Architecture is a Cocktail Stirred, Never Shaken
Architecture, like a martini, is a mix of three ingredients. Functionality is the gin. Aesthetics is the vermouth. Elegance is the olive. Elegance, like the olive, can be a garnish, but it's not necessary. A bridge or building that lacks elegance is still a structure just as an olive-less martini is still a martini. This is not to say, however, that a lack of aesthetics is a good thing. Aesthetics and elegance in architecture are sometimes confused.
Aesthetics have more to do with the artistry of how a structure's minor components are connected and finished. Aesthetics take into account the height, length, width, and thickness in order to determine how to best proportion their location, spacing, and frequency of placement.
Elegance on the other hand refers to the creative engineering touches that go into the design and appearance of the structure. Elegance concerns itself with combining art and technology in order to give the structure an element of beauty. It creates a unique visual identity but also takes into account the efficiency of its constituent materials and the method to be used in construction.
A truly elegant aesthetically designed structure walks a fine line between pureness and simplicity of form and a sense of daring but in the end, it is a failure if it lacks a sense of purpose. Both elegance and aesthetics go for naught if its functionality is lost in the process, The bottom line is no matter how elegant and aesthetically designed a building or structure may be it can only be deemed a success if it meets the core needs of those for whom it was designed. In other words, it must be functional.
Achieving The Perfect Mix of Aesthetics and Elegance in Architecture
Functionality, like aesthetics, requires that attention be paid to the selection of appropriate materials and the efficient use of space. Functionality is dependent on planning that makes use of logical circulation through optimally proportioned rooms that permit their intended use whether it's a kitchen in an apartment or a laboratory in a university, In structures like bridges, causeways, or airport terminals, functionality extends to the use of compatible construction materials that fit together to form secure joints.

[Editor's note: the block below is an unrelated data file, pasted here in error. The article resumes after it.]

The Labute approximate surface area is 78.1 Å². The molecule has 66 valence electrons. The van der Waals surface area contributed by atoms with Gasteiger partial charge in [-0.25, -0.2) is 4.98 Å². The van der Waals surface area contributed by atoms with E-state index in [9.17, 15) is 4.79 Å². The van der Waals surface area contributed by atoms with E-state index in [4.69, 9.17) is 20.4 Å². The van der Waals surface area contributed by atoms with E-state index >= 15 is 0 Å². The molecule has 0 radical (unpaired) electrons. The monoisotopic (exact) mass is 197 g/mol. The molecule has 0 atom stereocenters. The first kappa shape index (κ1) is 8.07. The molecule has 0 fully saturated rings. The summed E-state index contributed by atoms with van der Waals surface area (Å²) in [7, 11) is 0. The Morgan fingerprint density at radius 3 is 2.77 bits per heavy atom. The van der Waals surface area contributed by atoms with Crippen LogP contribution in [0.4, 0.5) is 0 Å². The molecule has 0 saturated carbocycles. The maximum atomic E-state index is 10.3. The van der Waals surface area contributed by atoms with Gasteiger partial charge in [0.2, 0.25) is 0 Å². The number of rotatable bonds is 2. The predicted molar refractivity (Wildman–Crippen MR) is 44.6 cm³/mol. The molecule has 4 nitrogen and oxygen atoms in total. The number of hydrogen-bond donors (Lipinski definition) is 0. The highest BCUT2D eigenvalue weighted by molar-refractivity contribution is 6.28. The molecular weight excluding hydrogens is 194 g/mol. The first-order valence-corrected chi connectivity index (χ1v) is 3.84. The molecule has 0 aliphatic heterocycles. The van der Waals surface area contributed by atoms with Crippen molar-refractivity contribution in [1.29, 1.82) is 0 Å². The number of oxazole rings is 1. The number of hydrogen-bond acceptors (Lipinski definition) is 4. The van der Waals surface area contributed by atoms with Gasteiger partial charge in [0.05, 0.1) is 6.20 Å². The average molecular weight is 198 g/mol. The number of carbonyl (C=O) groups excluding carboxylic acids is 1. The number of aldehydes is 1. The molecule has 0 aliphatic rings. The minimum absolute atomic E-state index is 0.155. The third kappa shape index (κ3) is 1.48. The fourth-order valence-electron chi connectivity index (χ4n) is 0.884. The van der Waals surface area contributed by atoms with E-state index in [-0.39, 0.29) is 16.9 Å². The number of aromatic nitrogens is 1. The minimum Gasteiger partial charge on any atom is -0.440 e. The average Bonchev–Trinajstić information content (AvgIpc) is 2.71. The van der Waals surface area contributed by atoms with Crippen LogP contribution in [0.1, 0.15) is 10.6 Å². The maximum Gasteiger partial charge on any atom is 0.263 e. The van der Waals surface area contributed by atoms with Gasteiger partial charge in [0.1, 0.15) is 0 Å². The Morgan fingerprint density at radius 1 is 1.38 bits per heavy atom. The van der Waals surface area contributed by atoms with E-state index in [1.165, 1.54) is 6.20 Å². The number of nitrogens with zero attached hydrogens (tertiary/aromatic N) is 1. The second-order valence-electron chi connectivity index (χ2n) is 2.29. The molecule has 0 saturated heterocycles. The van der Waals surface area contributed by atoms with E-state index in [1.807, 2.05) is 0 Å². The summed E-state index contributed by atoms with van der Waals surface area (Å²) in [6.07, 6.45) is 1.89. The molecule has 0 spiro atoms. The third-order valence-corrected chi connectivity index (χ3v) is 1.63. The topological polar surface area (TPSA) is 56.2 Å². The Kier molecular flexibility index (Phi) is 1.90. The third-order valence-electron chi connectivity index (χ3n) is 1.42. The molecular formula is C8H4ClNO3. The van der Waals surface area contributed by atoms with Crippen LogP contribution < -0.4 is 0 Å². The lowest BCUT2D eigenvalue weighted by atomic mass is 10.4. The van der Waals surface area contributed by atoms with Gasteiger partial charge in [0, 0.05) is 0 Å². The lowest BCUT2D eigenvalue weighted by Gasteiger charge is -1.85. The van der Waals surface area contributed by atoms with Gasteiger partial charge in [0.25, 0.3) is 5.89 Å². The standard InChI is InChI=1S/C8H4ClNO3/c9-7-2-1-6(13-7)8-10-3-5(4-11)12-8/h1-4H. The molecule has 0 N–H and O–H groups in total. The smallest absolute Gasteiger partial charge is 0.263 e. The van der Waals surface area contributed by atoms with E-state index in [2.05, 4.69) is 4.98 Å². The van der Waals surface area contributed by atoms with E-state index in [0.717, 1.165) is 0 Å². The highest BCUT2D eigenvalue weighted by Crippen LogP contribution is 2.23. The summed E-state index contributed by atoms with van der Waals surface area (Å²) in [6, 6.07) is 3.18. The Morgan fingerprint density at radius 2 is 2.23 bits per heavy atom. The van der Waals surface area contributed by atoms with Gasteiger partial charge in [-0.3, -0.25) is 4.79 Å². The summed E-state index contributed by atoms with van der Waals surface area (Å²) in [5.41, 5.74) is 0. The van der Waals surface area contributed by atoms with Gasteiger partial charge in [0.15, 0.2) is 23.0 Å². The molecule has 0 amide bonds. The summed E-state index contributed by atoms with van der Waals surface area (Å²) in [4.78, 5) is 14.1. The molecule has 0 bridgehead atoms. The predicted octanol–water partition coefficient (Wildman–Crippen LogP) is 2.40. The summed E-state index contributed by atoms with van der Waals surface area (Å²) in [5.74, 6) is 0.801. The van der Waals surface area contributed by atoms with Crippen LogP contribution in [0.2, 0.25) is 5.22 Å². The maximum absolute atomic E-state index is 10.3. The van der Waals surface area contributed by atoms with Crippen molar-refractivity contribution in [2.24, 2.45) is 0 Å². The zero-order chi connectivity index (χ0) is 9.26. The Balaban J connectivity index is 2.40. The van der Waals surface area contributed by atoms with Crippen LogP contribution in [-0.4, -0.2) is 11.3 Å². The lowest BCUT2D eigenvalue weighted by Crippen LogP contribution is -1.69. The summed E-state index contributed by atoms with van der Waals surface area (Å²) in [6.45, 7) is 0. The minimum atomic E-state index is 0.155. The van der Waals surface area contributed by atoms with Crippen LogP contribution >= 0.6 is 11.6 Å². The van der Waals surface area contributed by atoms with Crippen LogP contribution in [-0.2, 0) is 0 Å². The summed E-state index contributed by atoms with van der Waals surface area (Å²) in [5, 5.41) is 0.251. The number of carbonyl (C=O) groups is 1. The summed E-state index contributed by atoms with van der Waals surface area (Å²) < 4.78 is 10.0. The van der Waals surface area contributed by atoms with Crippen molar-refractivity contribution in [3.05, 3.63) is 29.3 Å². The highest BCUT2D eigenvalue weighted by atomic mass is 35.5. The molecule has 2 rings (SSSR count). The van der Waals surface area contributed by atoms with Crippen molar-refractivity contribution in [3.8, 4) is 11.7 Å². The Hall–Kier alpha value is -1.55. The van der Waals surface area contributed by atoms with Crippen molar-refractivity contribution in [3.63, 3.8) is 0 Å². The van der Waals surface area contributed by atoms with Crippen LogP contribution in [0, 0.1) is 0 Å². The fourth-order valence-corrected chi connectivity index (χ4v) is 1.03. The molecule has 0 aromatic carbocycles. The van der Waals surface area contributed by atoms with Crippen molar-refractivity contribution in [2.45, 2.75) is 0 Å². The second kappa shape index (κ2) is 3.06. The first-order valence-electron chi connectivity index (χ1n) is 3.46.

But no matter whether they are designing an enclosed structure or an open infrastructure, architects have to take into account the fact that over time nature will exact its toll. No matter how much secure construction they build into their plans, and how well engineers and construction crews execute them, gravity and climate will be fierce combatants. Temperature fluctuations will cause materials to constrict and expand. Foundations will settle and components will warp. And so the aesthetics of any structure must extend to structural attachments specifically designed to absorb slippage and minute movements while maintaining weather-resistant tight seals.
Stirring the Cocktail
And so what it all boils down to is no matter how much dignity and character aesthetics and elegance lend to a structure, they will not provide functionality unless they can work together in the real world. For a poorly planned concept intended to provide elegance will still be a poor concept; just as a solid and aesthetically robust architectural connection will be a weak link unless that structure is functional.